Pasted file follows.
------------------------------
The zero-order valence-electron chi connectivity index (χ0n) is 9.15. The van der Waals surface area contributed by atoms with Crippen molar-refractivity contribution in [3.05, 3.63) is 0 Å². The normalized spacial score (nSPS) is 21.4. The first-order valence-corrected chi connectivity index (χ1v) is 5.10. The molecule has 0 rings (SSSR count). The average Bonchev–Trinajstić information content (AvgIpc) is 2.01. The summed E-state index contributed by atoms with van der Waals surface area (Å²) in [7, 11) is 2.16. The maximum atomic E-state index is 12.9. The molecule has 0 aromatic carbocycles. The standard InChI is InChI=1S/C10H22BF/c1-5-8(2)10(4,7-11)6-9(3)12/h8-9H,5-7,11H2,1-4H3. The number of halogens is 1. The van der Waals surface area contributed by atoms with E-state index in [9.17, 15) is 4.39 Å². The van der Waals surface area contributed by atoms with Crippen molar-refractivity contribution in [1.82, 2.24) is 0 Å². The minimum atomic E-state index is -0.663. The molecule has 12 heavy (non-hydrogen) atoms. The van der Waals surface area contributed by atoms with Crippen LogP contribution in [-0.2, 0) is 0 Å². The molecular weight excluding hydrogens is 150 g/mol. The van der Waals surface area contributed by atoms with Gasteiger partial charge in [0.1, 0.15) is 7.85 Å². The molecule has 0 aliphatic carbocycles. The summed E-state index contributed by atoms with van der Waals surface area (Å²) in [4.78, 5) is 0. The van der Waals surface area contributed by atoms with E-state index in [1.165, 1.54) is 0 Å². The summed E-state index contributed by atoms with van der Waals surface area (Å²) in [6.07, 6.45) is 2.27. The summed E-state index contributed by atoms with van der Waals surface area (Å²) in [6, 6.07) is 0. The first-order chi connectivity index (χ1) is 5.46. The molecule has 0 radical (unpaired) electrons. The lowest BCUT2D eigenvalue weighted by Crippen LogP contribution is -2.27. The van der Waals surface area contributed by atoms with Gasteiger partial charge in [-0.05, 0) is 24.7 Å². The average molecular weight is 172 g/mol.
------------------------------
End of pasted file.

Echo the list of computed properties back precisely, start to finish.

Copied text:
The zero-order valence-electron chi connectivity index (χ0n) is 9.15. The van der Waals surface area contributed by atoms with Crippen molar-refractivity contribution in [3.05, 3.63) is 0 Å². The normalized spacial score (nSPS) is 21.4. The first-order valence-corrected chi connectivity index (χ1v) is 5.10. The molecule has 0 rings (SSSR count). The average Bonchev–Trinajstić information content (AvgIpc) is 2.01. The summed E-state index contributed by atoms with van der Waals surface area (Å²) in [7, 11) is 2.16. The maximum atomic E-state index is 12.9. The molecule has 0 aromatic carbocycles. The standard InChI is InChI=1S/C10H22BF/c1-5-8(2)10(4,7-11)6-9(3)12/h8-9H,5-7,11H2,1-4H3. The number of halogens is 1. The van der Waals surface area contributed by atoms with E-state index in [9.17, 15) is 4.39 Å². The van der Waals surface area contributed by atoms with Crippen molar-refractivity contribution in [1.82, 2.24) is 0 Å². The minimum atomic E-state index is -0.663. The molecule has 12 heavy (non-hydrogen) atoms. The van der Waals surface area contributed by atoms with Crippen LogP contribution in [-0.2, 0) is 0 Å². The molecular weight excluding hydrogens is 150 g/mol. The van der Waals surface area contributed by atoms with Gasteiger partial charge in [0.1, 0.15) is 7.85 Å². The molecule has 0 aliphatic carbocycles. The summed E-state index contributed by atoms with van der Waals surface area (Å²) in [4.78, 5) is 0. The van der Waals surface area contributed by atoms with E-state index in [1.165, 1.54) is 0 Å². The summed E-state index contributed by atoms with van der Waals surface area (Å²) in [6.07, 6.45) is 2.27. The summed E-state index contributed by atoms with van der Waals surface area (Å²) in [6, 6.07) is 0. The first-order chi connectivity index (χ1) is 5.46. The molecule has 0 radical (unpaired) electrons. The lowest BCUT2D eigenvalue weighted by Crippen LogP contribution is -2.27. The van der Waals surface area contributed by atoms with Gasteiger partial charge in [-0.05, 0) is 24.7 Å². The average molecular weight is 172 g/mol.